The Sláintecare mid-year Progress Report for 2021 is available here.
- Decision to fund Sláintecare to the levels envisaged in the Health Service Capacity Review (2018), including health and wellbeing, and enhanced community care.
Sláintecare has invested heavily in expanding services to be provided in the community, in terms of staff as well as via Primary Care Centres. We have made significant additions to our permanent workforce and upgraded our infrastructure to enhance the capacity of our health services.
- Community Healthcare Networks funded to provide integrated services for people nearer to home.
- Integrated Care Hubs for Older People and People with Chronic Diseases.
- Establishment of the Patient Safety Office.
- Elective hospitals Preliminary Business Case progressed and investment in Tallaght elective theatre.
- Targeted waiting lists reduction initiatives.
- Electronic transfer of prescriptions from GP to pharmacy.
- Deployment of Individual Health Identifiers was accelerated during the pandemic as a method of ensuring unique electronic health records were created for all those being vaccinated. This was especially important for a national programme, such as the COVID-19 vaccination programme, where people were receiving their vaccination at various locations and from different healthcare professionals. Data collected to facilitate the assignment of IHIs to vaccination records, subsequently enabled the creation of Digital Covid Vaccination Certificates (DCCs) when travel restrictions were lifted on July 19th, with over 3.6 million DCCs issued to date.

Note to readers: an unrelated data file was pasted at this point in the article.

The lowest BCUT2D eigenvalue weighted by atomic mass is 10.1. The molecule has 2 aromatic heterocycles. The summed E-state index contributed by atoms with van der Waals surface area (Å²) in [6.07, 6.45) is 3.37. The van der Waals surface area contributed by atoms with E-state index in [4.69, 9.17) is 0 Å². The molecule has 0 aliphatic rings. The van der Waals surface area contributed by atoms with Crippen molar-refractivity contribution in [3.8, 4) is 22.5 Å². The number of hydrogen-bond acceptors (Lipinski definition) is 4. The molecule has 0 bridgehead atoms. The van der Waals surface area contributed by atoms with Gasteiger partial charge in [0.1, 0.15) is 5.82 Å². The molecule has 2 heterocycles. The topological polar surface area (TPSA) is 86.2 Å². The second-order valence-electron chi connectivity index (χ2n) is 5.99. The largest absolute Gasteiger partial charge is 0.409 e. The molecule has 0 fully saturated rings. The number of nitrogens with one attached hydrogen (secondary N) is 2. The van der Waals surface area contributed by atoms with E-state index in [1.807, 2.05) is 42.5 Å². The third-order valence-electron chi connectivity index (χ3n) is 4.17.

- Direct access to diagnostics for General Practice.
- Increased entitlement to GP care and reduction in prescription charges.
- GP contract agreement to support chronic disease management.
- Increased homecare packages.
- Establishment of joint GP Forum.
- The Sláintecare Integration Fund projects are in more than 100 locations right across the country, with project partners from hospitals, hospital groups, Community Healthcare Organisations, community and voluntary organisations, Universities and Primary Care Centres. These projects are delivering the right care, in the right place, at the right time, and by the right team, with a focus on prevention, community care and integration of care across all health and social care settings. 41 Integration projects have already been mainstreamed, primarily through the Enhanced Community Care fund and that it is expected that more will be mainstreamed as part of the Budget 2022 process.
- Investment in Healthy Ireland and in public health promotion, including the Obesity Policy and Action Plan, the National Physical Activity Plan and the Sexual Health Strategy, and Alcohol and Smoking prevention
- Significant Foundational Decisions made by Government, including the establishment of the HSE Board, and the approval of the geographies for six new regional health areas